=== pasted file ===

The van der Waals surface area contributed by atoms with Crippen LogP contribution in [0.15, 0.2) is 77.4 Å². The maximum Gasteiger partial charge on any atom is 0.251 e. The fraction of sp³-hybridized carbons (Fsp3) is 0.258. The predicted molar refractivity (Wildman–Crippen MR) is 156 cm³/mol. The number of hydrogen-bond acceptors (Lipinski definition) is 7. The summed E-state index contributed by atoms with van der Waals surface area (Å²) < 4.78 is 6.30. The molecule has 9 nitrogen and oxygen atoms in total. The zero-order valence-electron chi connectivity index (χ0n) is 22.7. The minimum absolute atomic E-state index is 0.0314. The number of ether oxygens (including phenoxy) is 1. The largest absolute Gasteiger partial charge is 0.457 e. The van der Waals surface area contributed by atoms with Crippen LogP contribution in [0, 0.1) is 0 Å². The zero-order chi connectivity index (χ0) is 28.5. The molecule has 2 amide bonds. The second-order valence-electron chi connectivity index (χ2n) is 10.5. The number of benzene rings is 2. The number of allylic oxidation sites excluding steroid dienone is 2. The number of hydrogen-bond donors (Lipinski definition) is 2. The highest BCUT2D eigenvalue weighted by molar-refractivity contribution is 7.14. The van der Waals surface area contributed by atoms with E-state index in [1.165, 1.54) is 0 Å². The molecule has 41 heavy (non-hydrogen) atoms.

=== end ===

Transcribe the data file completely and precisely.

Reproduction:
The van der Waals surface area contributed by atoms with Crippen LogP contribution in [0.15, 0.2) is 77.4 Å². The maximum Gasteiger partial charge on any atom is 0.251 e. The fraction of sp³-hybridized carbons (Fsp3) is 0.258. The predicted molar refractivity (Wildman–Crippen MR) is 156 cm³/mol. The number of hydrogen-bond acceptors (Lipinski definition) is 7. The summed E-state index contributed by atoms with van der Waals surface area (Å²) < 4.78 is 6.30. The molecule has 9 nitrogen and oxygen atoms in total. The zero-order valence-electron chi connectivity index (χ0n) is 22.7. The minimum absolute atomic E-state index is 0.0314. The number of ether oxygens (including phenoxy) is 1. The largest absolute Gasteiger partial charge is 0.457 e. The van der Waals surface area contributed by atoms with Crippen LogP contribution in [0, 0.1) is 0 Å². The zero-order chi connectivity index (χ0) is 28.5. The molecule has 2 amide bonds. The second-order valence-electron chi connectivity index (χ2n) is 10.5. The number of benzene rings is 2. The number of allylic oxidation sites excluding steroid dienone is 2. The number of hydrogen-bond donors (Lipinski definition) is 2. The highest BCUT2D eigenvalue weighted by molar-refractivity contribution is 7.14. The van der Waals surface area contributed by atoms with E-state index in [1.165, 1.54) is 0 Å². The molecule has 41 heavy (non-hydrogen) atoms.